The European Union and United States announced today that they reached a new agreement, referred to as the EU-U.S. Privacy Shield (“Privacy Shield”), to replace the Safe Harbor Agreement struck down by the European Court of Justice in the Schrems decision, which more than 4,000 companies were able to use for the transfer of personal information concerning European citizens to the United States in the course of business.
The text of the Privacy Shield is not yet publicly available, and negotiators appear to be continuing to give attention to some of the wording. Thus, information on the Privacy Shield is incomplete and is drawn from initial governmental press releases, statements and briefings. As additional information becomes available, we will update with further guidance.
EU Justice Commissioner Jourova refers to the Privacy Shield as taking a “trust but check” approach. Regular reviews, including annually, are built into the agreement, and there will also be a suspension clause that can be invoked if it fails to operate appropriately. Some reported new and revised provisions, as compared to the prior Safe Harbor regime, include written assurances from the United States that any use of Europeans’ personal data for intelligence purposes will be necessary and proportionate, and a greater variety of avenues by which European citizens might obtain redress of concerns with handling of their data by U.S. intelligence agencies or corporations. Depending on the specific type of claim and circumstances, this could include access through European state representatives to an ombudsman in the U.S. State Department to address whether the safeguards concerning a European citizen were met and, as a last resort, if a company does not resolve a claim by a European citizen about how his or her personal data was handled, free binding arbitration with the possibility of judicial review subject to the Federal Arbitration Act. The U.S. Department of Commerce will monitor that companies publish their commitments, which will then be enforceable by the Federal Trade Commission. As always, the FTC will have the discretion to bring complaints, and there reportedly is some strengthening of commitments regarding FTC cooperation.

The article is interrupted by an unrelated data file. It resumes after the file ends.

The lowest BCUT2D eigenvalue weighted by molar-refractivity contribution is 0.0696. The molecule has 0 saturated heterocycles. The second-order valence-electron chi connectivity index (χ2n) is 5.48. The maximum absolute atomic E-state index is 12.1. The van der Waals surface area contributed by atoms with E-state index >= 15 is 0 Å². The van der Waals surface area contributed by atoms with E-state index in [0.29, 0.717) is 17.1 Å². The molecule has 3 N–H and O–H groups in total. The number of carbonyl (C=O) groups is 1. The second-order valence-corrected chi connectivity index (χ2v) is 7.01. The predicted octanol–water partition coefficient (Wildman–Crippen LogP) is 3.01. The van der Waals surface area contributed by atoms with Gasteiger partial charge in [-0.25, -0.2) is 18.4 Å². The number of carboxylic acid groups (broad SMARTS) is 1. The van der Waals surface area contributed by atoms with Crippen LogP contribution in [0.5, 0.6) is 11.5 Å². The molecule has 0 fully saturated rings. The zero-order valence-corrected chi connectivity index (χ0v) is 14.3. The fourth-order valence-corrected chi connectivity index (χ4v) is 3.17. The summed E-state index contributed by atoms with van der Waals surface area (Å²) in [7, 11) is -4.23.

The new agreement will generally be welcomed by the business community on both sides of the Atlantic, even as they wait to see the details. Supporters are hopeful that it will allow for continued efficient handling of data subject to appropriate privacy protections, which will be important to the economies of Europe and the United States. At the same time, the new agreement will not be welcomed universally, as has been well-understood for some time. Some privacy advocates will be disappointed, and it will be challenged in the EU, as was the Safe Harbor agreement. The negotiators sought to reach an agreement that would withstand such tests. The reaction of the Data Protection Authorities will also be watched, and important developments may come quickly.
Initial estimates are that the Privacy Shield will take months to be put in place.
*This blog post was originally on AG Deal Diary